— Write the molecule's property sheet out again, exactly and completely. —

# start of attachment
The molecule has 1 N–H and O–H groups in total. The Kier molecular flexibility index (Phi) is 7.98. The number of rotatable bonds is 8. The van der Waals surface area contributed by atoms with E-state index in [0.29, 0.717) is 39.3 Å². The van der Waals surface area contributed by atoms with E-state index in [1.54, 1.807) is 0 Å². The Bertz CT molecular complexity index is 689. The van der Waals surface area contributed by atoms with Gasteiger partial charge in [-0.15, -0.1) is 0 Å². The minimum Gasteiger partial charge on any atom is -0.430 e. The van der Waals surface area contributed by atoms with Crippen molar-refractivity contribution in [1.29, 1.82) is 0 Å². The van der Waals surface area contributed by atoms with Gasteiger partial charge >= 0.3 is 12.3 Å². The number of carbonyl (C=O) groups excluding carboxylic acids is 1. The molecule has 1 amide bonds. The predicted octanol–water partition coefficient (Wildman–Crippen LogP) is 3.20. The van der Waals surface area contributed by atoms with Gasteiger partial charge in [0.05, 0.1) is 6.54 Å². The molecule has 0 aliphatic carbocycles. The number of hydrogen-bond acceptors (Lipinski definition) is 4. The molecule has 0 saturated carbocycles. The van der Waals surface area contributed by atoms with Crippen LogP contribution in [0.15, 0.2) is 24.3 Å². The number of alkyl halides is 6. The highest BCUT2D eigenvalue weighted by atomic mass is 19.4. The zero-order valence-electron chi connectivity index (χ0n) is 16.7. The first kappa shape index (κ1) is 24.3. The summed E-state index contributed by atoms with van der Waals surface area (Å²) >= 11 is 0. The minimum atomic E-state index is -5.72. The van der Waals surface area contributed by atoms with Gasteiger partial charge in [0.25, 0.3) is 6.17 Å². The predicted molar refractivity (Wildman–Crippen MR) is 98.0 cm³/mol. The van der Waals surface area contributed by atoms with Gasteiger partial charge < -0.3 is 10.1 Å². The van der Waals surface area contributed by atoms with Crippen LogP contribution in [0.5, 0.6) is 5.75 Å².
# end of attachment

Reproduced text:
The molecule has 1 N–H and O–H groups in total. The Kier molecular flexibility index (Phi) is 7.98. The number of rotatable bonds is 8. The van der Waals surface area contributed by atoms with E-state index in [0.29, 0.717) is 39.3 Å². The van der Waals surface area contributed by atoms with E-state index in [1.54, 1.807) is 0 Å². The Bertz CT molecular complexity index is 689. The van der Waals surface area contributed by atoms with Gasteiger partial charge in [-0.15, -0.1) is 0 Å². The minimum Gasteiger partial charge on any atom is -0.430 e. The van der Waals surface area contributed by atoms with Crippen molar-refractivity contribution in [1.29, 1.82) is 0 Å². The van der Waals surface area contributed by atoms with Gasteiger partial charge >= 0.3 is 12.3 Å². The number of carbonyl (C=O) groups excluding carboxylic acids is 1. The molecule has 1 amide bonds. The predicted octanol–water partition coefficient (Wildman–Crippen LogP) is 3.20. The van der Waals surface area contributed by atoms with Gasteiger partial charge in [0.05, 0.1) is 6.54 Å². The molecule has 0 aliphatic carbocycles. The number of hydrogen-bond acceptors (Lipinski definition) is 4. The molecule has 0 saturated carbocycles. The van der Waals surface area contributed by atoms with Crippen LogP contribution in [0.15, 0.2) is 24.3 Å². The number of alkyl halides is 6. The highest BCUT2D eigenvalue weighted by atomic mass is 19.4. The zero-order valence-electron chi connectivity index (χ0n) is 16.7. The first kappa shape index (κ1) is 24.3. The summed E-state index contributed by atoms with van der Waals surface area (Å²) >= 11 is 0. The minimum atomic E-state index is -5.72. The van der Waals surface area contributed by atoms with Gasteiger partial charge in [0.25, 0.3) is 6.17 Å². The predicted molar refractivity (Wildman–Crippen MR) is 98.0 cm³/mol. The van der Waals surface area contributed by atoms with Gasteiger partial charge < -0.3 is 10.1 Å². The van der Waals surface area contributed by atoms with Crippen LogP contribution in [0.5, 0.6) is 5.75 Å².